Identification of a characteristic vascular belt zone in human colorectal cancer.

Kather JN, Zöllner FG, Schad LR et al.

Department of Medical Oncology and Internal Medicine VI, National Center for Tumor Diseases, University Hospital Heidelberg, Heidelberg University, Heidelberg, Germany.

PloS one. 2017.

Intra-tumoral blood vessels are of supreme importance for tumor growth, metastasis and therapy. Yet, little is known about spatial distribution patterns of these vessels. Most experimental or theoretical tumor models implicitly assume that blood vessels are equally abundant in different parts of the tumor, which has far-reaching implications for chemotherapy and tumor metabolism. In contrast, based on histological observations, we hypothesized that blood vessels follow specific spatial distribution patterns in colorectal cancer tissue. We developed and applied a novel computational approach to identify spatial patterns of angiogenesis in histological whole-slide images of human colorectal cancer.In 33 of 34 (97%) colorectal cancer primary tumors blood vessels were significantly aggregated in a sharply limited belt-like zone at the interface of tumor tissue to the intestinal lumen. In contrast, in 11 of 11 (100%) colorectal cancer liver metastases, a similar hypervascularized zone could be found at the boundary to surrounding liver tissue. Also, in an independent validation cohort, we found this vascular belt zone: 22 of 23 (96%) samples of primary tumors and 15 of 16 (94%) samples of liver metastases exhibited the above-mentioned spatial distribution.We report consistent spatial patterns of tumor vascularization that may have far-reaching implications for models of drug distribution, tumor metabolism and tumor growth: luminal hypervascularization in colorectal cancer primary tumors is a previously overlooked feature of cancer tissue. In colorectal cancer liver metastases, we describe a corresponding pattern at the invasive margin. These findings add another puzzle piece to the complex concept of tumor heterogeneity.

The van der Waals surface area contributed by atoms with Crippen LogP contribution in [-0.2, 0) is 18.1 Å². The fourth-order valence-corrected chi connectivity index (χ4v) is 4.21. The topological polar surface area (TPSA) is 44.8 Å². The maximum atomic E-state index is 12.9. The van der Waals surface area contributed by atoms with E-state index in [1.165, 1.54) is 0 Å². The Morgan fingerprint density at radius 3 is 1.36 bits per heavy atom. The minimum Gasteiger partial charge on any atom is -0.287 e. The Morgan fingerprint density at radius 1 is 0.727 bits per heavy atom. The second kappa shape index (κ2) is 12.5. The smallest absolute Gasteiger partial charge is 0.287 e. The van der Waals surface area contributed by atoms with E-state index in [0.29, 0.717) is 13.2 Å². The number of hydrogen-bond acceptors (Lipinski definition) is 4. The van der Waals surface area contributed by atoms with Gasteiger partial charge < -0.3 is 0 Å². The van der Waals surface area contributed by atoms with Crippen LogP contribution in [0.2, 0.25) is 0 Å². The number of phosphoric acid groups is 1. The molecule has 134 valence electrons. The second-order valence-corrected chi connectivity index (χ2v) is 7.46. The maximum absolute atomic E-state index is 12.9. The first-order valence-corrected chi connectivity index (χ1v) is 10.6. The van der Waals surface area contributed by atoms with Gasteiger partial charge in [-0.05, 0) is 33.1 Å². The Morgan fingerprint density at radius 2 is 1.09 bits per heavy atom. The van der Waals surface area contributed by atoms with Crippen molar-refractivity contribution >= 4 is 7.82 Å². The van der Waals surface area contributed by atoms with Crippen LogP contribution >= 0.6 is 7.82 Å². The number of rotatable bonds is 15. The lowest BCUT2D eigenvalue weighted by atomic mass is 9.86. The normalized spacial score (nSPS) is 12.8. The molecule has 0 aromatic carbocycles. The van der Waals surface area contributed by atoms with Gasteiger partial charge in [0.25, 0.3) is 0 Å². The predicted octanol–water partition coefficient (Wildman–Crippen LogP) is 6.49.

Pubmed

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